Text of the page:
How often do you treat ankles? I know that I treat them every day, and it is likely that you do to. Osteochondral lesions are very underdiagnosed causes of ankle pain and dysfunction. The astute sports physiotherapist should be aware of the hallmarks of this diagnosis. This article aims to present an overview of the evidence based assessment and management of osteochondral lesions of the ankle.
Osteitis Pubis is a condition that many consider rare, however, it is probably more common than you may think. The incidence of groin pain, in some sports, is as high as 13% (Ekstrand and Ringbord, 2001). Thus, it is highly likely that as a sports physiotherapist you will encounter may athletes with a diagnosis of osteitis pubis. Therefore, as is frequently stated on this site, you need to be aware of the current research and evidence based practice, even in a world with limited research.
The sports physiotherapist will commonly treat shoulder presentations. One of the most common presentations, particularly in an athletic population, is subacromial impingement syndrome (or external impingement). Therefore, it is essential that the sports physiotherapist be fully aware of the more common contributing factors and treatments for this condition. This article discusses the effect of posterior capsule tightness and the “Diablo Effect” on subacromial impingement syndrome.
The sports physiotherapist will frequently assess and diagnose acute knee injuries. In doing so, we will regularly rely on the results of special orthopaedic or clinical tests. However, if we are going to use these tests to make diagnoses and therefore guide our treatment decisions, it is vital that we are aware of the diagnostic accuracy of clinical tests. This article evaluates the research regarding the diagnostic accuracy of commonly used clinical tests for medial meniscus tears.
Femoroacetabular impingement (FAI) is, as the name suggests, an impingement or abutment of the chondro-labral structures between the femur and acetabulum. Whilst the diagnosis of femoroacetabular impingement has only recently gained attention, it is known that the presentation is more common in the athletic population. High activity athletes are at increased risk; particularly athletes who participate in sports which require them to frequently move into a position of internal rotation and flexion. This makes it an important diagnosis for the sports physiotherapist to be aware of current research and the best practice.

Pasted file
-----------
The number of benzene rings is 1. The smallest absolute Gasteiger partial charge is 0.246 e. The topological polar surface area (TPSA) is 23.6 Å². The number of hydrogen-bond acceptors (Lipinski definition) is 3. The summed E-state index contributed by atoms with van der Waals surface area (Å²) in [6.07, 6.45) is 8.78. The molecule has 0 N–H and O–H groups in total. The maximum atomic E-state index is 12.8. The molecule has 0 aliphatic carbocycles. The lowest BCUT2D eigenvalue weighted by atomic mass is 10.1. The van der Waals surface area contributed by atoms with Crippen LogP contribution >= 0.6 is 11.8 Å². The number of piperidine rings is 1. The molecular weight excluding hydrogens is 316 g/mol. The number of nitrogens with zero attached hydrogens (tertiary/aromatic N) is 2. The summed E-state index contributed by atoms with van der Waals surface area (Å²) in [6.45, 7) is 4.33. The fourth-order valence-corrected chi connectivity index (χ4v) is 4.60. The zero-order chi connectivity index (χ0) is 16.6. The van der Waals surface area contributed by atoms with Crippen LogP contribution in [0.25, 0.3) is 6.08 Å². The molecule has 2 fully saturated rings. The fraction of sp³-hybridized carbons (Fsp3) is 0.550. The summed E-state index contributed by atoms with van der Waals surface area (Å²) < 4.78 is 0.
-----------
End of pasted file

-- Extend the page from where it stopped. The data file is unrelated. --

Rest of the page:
This post continues down the same theme as the article I wrote regarding return to play assessment for upper limb injuries. If you have not read this yet, I strongly recommend you read it first. Along the same vein, this article loosely outlines my sideline assessment for a lower limb injury. The process guides my decision making about an athlete’s ability to return to play. Of course, it also gives me information as to the likely quality of the performance the athlete will give upon return, which can help the coaching staff decide whether they will risk an “injured player”.
My Favourite Dynamic Postural Control Objective Outcome Measure Firstly, thanks for checking out the video. I hope that it was helpful and if you are not already using the Star Excursion Balance Test you will now. This is the information that I felt was too ‘nitty gritty’ to include in the video. Reliability of the […]
When to allow an injured player to return to play is a dubious subject. Whilst the level of risk will vary, any time an injured player takes the field there is a clear and present danger of further damage. In the case of acute soft tissue injuries logic suggests that the principles of RICE and No HARM must be implemented and thus no further exercise that day. However, try telling the athlete and coaching staff that. There are times when the sports physiotherapist will stretch their boundaries when it comes to return to play, discussed here. Therefore, it is important to have an objective, clear and structured assessment to implement on the acutely injured player to assess their ability to return to play (RTP).
I think the world of developing clinical prediction rules (CPR) are exciting. Whilst this may be related to my scientific, rather than creative, way of thinking, I just feel that they will lead to improved management of the conditions that sports physiotherapists treat. Some clinicians believe that they will lead to recipe-based approaches to physiotherapy, but I just don’t think that will be the case. Clinical prediction rules are not, and would never be, a substitute for a skilled assessment, diagnostic process, and implementation of interventions. They will however lead to a higher level of clinical reasoning and ultimately improved outcomes.
Below I discuss an article regarding the preliminary determination of a CPR for identifying patients diagnosed with patellofemoral pain that are most likely to respond to orthotics. Once validated, this would be a clinically useful rule for deciding when to utilise orthotic therapy. This is particularly important given the expense associated with the purchase of orthotics and the prevalence of this condition.
Neck injuries, and the possibility of a spinal injury, in sport is a very serious issue. As sports physiotherapists we frequently assess neck injuries, and inappropriate diagnosis and subsequent management has the clear potential for catastrophic consequences. At times it can be difficult to differentiate the serious from the benign, and hence make appropriate decisions. However, it is fortunate that there is a sound evidence basis for when patients with traumatic neck injuries should be sent for further investigations.
Do you want to know when you should send an athlete for radiography. Read on.